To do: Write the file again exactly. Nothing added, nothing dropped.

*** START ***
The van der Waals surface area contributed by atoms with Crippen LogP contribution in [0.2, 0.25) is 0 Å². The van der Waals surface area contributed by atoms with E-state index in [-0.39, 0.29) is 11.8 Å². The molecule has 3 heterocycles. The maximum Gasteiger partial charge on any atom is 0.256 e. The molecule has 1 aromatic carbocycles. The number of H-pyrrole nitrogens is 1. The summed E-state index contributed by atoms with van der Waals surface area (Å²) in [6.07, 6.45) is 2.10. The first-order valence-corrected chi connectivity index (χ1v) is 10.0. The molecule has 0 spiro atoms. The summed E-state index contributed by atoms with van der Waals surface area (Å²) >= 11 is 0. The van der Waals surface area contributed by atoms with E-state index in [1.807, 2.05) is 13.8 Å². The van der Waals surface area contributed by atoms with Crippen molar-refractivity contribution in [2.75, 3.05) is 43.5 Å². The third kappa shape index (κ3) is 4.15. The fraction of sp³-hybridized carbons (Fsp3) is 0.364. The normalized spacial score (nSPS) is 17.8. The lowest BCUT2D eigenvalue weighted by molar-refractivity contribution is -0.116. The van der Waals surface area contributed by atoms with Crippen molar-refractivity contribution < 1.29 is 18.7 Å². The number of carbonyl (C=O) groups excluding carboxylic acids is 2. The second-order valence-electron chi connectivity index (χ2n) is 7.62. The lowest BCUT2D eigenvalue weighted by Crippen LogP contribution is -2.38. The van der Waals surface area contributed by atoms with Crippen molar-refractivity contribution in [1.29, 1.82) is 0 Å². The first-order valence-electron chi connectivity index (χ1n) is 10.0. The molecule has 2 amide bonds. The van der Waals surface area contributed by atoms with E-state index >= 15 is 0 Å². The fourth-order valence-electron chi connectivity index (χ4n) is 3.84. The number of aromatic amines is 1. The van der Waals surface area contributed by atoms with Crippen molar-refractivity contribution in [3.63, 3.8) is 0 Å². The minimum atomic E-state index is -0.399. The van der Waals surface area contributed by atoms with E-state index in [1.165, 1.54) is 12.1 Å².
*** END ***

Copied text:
The van der Waals surface area contributed by atoms with Crippen LogP contribution in [0.2, 0.25) is 0 Å². The van der Waals surface area contributed by atoms with E-state index in [-0.39, 0.29) is 11.8 Å². The molecule has 3 heterocycles. The maximum Gasteiger partial charge on any atom is 0.256 e. The molecule has 1 aromatic carbocycles. The number of H-pyrrole nitrogens is 1. The summed E-state index contributed by atoms with van der Waals surface area (Å²) in [6.07, 6.45) is 2.10. The first-order valence-corrected chi connectivity index (χ1v) is 10.0. The molecule has 0 spiro atoms. The summed E-state index contributed by atoms with van der Waals surface area (Å²) >= 11 is 0. The van der Waals surface area contributed by atoms with E-state index in [1.807, 2.05) is 13.8 Å². The van der Waals surface area contributed by atoms with Crippen molar-refractivity contribution in [2.75, 3.05) is 43.5 Å². The third kappa shape index (κ3) is 4.15. The fraction of sp³-hybridized carbons (Fsp3) is 0.364. The normalized spacial score (nSPS) is 17.8. The lowest BCUT2D eigenvalue weighted by molar-refractivity contribution is -0.116. The van der Waals surface area contributed by atoms with Crippen molar-refractivity contribution < 1.29 is 18.7 Å². The number of carbonyl (C=O) groups excluding carboxylic acids is 2. The second-order valence-electron chi connectivity index (χ2n) is 7.62. The lowest BCUT2D eigenvalue weighted by Crippen LogP contribution is -2.38. The van der Waals surface area contributed by atoms with Crippen molar-refractivity contribution in [1.29, 1.82) is 0 Å². The first-order valence-electron chi connectivity index (χ1n) is 10.0. The molecule has 2 amide bonds. The van der Waals surface area contributed by atoms with E-state index >= 15 is 0 Å². The fourth-order valence-electron chi connectivity index (χ4n) is 3.84. The number of aromatic amines is 1. The van der Waals surface area contributed by atoms with Crippen molar-refractivity contribution in [3.63, 3.8) is 0 Å². The minimum atomic E-state index is -0.399. The van der Waals surface area contributed by atoms with E-state index in [1.165, 1.54) is 12.1 Å².